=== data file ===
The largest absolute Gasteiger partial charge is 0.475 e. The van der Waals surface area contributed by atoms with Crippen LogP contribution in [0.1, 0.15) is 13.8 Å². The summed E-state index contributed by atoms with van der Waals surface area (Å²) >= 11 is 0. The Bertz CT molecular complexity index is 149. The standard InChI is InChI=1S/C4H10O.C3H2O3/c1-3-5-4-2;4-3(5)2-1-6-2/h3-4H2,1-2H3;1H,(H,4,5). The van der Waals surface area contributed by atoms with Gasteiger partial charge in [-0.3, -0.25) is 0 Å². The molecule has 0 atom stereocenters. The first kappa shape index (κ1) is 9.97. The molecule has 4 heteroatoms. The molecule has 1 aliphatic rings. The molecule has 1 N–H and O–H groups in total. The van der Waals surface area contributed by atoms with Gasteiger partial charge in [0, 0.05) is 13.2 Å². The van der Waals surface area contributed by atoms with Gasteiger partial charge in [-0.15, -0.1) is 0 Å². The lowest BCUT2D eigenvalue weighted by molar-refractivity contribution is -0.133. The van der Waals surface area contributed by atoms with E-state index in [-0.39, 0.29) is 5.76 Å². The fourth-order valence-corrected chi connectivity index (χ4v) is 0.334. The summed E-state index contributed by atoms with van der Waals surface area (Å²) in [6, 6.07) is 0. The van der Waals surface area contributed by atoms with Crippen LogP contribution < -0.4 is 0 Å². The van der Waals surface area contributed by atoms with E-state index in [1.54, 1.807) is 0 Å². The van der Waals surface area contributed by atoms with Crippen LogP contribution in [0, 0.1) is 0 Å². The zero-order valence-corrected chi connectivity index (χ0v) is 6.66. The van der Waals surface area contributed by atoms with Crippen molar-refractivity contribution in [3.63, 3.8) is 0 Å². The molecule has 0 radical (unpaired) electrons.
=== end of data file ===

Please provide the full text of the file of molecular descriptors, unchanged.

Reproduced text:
The largest absolute Gasteiger partial charge is 0.475 e. The van der Waals surface area contributed by atoms with Crippen LogP contribution in [0.1, 0.15) is 13.8 Å². The summed E-state index contributed by atoms with van der Waals surface area (Å²) >= 11 is 0. The Bertz CT molecular complexity index is 149. The standard InChI is InChI=1S/C4H10O.C3H2O3/c1-3-5-4-2;4-3(5)2-1-6-2/h3-4H2,1-2H3;1H,(H,4,5). The van der Waals surface area contributed by atoms with Gasteiger partial charge in [-0.3, -0.25) is 0 Å². The molecule has 0 atom stereocenters. The first kappa shape index (κ1) is 9.97. The molecule has 4 heteroatoms. The molecule has 1 aliphatic rings. The molecule has 1 N–H and O–H groups in total. The van der Waals surface area contributed by atoms with Gasteiger partial charge in [0, 0.05) is 13.2 Å². The van der Waals surface area contributed by atoms with Gasteiger partial charge in [-0.15, -0.1) is 0 Å². The lowest BCUT2D eigenvalue weighted by molar-refractivity contribution is -0.133. The van der Waals surface area contributed by atoms with E-state index in [-0.39, 0.29) is 5.76 Å². The fourth-order valence-corrected chi connectivity index (χ4v) is 0.334. The summed E-state index contributed by atoms with van der Waals surface area (Å²) in [6, 6.07) is 0. The van der Waals surface area contributed by atoms with Crippen LogP contribution < -0.4 is 0 Å². The van der Waals surface area contributed by atoms with E-state index in [1.54, 1.807) is 0 Å². The van der Waals surface area contributed by atoms with Crippen LogP contribution in [0, 0.1) is 0 Å². The zero-order valence-corrected chi connectivity index (χ0v) is 6.66. The van der Waals surface area contributed by atoms with Crippen molar-refractivity contribution in [3.63, 3.8) is 0 Å². The molecule has 0 radical (unpaired) electrons.